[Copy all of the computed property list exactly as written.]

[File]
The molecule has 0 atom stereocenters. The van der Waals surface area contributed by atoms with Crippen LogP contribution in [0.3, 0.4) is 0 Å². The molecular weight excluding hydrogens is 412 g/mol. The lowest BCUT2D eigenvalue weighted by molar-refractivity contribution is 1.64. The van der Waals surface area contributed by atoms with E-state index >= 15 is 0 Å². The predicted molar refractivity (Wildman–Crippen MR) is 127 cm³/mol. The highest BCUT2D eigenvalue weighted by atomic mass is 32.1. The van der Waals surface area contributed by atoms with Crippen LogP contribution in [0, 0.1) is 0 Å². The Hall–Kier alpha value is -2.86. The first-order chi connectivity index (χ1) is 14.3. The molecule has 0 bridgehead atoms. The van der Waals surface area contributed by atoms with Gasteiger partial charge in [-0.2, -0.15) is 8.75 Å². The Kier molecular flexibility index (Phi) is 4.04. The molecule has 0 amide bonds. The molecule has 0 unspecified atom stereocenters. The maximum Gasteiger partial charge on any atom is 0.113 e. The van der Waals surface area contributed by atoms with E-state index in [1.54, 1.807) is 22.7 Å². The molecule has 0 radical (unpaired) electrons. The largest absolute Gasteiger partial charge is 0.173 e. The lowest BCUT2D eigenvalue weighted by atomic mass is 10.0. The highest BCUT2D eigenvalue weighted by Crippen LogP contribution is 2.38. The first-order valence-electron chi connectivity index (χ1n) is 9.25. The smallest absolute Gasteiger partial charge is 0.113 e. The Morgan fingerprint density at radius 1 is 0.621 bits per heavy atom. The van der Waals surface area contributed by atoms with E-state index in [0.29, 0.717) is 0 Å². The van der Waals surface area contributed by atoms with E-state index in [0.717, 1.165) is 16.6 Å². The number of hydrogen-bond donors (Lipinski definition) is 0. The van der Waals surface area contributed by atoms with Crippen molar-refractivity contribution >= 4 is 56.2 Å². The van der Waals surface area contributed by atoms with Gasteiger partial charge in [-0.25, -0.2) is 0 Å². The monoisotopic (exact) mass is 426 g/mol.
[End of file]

The molecule has 0 atom stereocenters. The van der Waals surface area contributed by atoms with Crippen LogP contribution in [0.3, 0.4) is 0 Å². The molecular weight excluding hydrogens is 412 g/mol. The lowest BCUT2D eigenvalue weighted by molar-refractivity contribution is 1.64. The van der Waals surface area contributed by atoms with E-state index >= 15 is 0 Å². The predicted molar refractivity (Wildman–Crippen MR) is 127 cm³/mol. The highest BCUT2D eigenvalue weighted by atomic mass is 32.1. The van der Waals surface area contributed by atoms with Crippen LogP contribution in [0, 0.1) is 0 Å². The Hall–Kier alpha value is -2.86. The first-order chi connectivity index (χ1) is 14.3. The molecule has 0 bridgehead atoms. The van der Waals surface area contributed by atoms with Gasteiger partial charge in [-0.2, -0.15) is 8.75 Å². The Kier molecular flexibility index (Phi) is 4.04. The molecule has 0 amide bonds. The molecule has 0 unspecified atom stereocenters. The maximum Gasteiger partial charge on any atom is 0.113 e. The van der Waals surface area contributed by atoms with E-state index in [1.54, 1.807) is 22.7 Å². The molecule has 0 radical (unpaired) electrons. The largest absolute Gasteiger partial charge is 0.173 e. The lowest BCUT2D eigenvalue weighted by atomic mass is 10.0. The highest BCUT2D eigenvalue weighted by Crippen LogP contribution is 2.38. The first-order valence-electron chi connectivity index (χ1n) is 9.25. The smallest absolute Gasteiger partial charge is 0.113 e. The Morgan fingerprint density at radius 1 is 0.621 bits per heavy atom. The van der Waals surface area contributed by atoms with E-state index in [0.29, 0.717) is 0 Å². The van der Waals surface area contributed by atoms with E-state index in [0.717, 1.165) is 16.6 Å². The number of hydrogen-bond donors (Lipinski definition) is 0. The van der Waals surface area contributed by atoms with Crippen molar-refractivity contribution >= 4 is 56.2 Å². The van der Waals surface area contributed by atoms with Gasteiger partial charge in [-0.25, -0.2) is 0 Å². The monoisotopic (exact) mass is 426 g/mol.